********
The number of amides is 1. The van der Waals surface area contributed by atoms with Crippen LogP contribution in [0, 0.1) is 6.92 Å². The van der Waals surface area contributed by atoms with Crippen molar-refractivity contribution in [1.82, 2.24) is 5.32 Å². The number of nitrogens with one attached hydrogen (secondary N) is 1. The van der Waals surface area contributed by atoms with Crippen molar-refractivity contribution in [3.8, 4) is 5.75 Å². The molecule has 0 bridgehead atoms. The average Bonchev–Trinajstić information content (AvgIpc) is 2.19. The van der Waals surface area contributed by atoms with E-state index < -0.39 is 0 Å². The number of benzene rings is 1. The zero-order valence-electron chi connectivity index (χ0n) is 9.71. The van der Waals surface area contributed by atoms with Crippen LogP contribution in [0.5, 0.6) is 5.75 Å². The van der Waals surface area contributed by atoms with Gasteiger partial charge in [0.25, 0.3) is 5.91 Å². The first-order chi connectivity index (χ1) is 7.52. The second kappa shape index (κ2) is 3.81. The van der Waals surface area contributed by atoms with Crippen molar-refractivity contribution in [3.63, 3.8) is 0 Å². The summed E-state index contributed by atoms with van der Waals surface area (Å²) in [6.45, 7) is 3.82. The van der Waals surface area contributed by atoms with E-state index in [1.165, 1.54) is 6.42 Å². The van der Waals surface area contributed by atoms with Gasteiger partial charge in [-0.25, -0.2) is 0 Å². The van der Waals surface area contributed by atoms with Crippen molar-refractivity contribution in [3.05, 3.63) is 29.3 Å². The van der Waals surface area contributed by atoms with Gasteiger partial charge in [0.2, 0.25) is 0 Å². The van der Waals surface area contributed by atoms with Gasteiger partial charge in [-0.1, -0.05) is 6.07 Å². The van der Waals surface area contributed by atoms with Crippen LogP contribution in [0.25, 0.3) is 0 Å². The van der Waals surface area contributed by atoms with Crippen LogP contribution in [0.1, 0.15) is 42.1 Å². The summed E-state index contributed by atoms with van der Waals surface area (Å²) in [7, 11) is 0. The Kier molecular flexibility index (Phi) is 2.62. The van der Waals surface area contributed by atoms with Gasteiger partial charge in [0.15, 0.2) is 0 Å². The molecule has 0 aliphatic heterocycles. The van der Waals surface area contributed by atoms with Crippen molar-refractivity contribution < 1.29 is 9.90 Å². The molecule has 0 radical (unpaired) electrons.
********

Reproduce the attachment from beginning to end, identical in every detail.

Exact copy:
The number of amides is 1. The van der Waals surface area contributed by atoms with Crippen LogP contribution in [0, 0.1) is 6.92 Å². The van der Waals surface area contributed by atoms with Crippen molar-refractivity contribution in [1.82, 2.24) is 5.32 Å². The number of nitrogens with one attached hydrogen (secondary N) is 1. The van der Waals surface area contributed by atoms with Crippen molar-refractivity contribution in [3.8, 4) is 5.75 Å². The molecule has 0 bridgehead atoms. The average Bonchev–Trinajstić information content (AvgIpc) is 2.19. The van der Waals surface area contributed by atoms with E-state index < -0.39 is 0 Å². The number of benzene rings is 1. The zero-order valence-electron chi connectivity index (χ0n) is 9.71. The van der Waals surface area contributed by atoms with Crippen LogP contribution in [0.5, 0.6) is 5.75 Å². The van der Waals surface area contributed by atoms with Gasteiger partial charge in [0.25, 0.3) is 5.91 Å². The first-order chi connectivity index (χ1) is 7.52. The second kappa shape index (κ2) is 3.81. The van der Waals surface area contributed by atoms with Crippen molar-refractivity contribution in [3.63, 3.8) is 0 Å². The summed E-state index contributed by atoms with van der Waals surface area (Å²) in [6.45, 7) is 3.82. The van der Waals surface area contributed by atoms with E-state index in [1.165, 1.54) is 6.42 Å². The van der Waals surface area contributed by atoms with Gasteiger partial charge in [-0.25, -0.2) is 0 Å². The van der Waals surface area contributed by atoms with Crippen molar-refractivity contribution in [3.05, 3.63) is 29.3 Å². The van der Waals surface area contributed by atoms with Gasteiger partial charge in [0.2, 0.25) is 0 Å². The van der Waals surface area contributed by atoms with Gasteiger partial charge in [-0.1, -0.05) is 6.07 Å². The van der Waals surface area contributed by atoms with Crippen LogP contribution in [0.25, 0.3) is 0 Å². The van der Waals surface area contributed by atoms with Crippen LogP contribution in [0.1, 0.15) is 42.1 Å². The summed E-state index contributed by atoms with van der Waals surface area (Å²) in [7, 11) is 0. The Kier molecular flexibility index (Phi) is 2.62. The van der Waals surface area contributed by atoms with Gasteiger partial charge in [0.15, 0.2) is 0 Å². The molecule has 0 aliphatic heterocycles. The van der Waals surface area contributed by atoms with Crippen molar-refractivity contribution < 1.29 is 9.90 Å². The molecule has 0 radical (unpaired) electrons.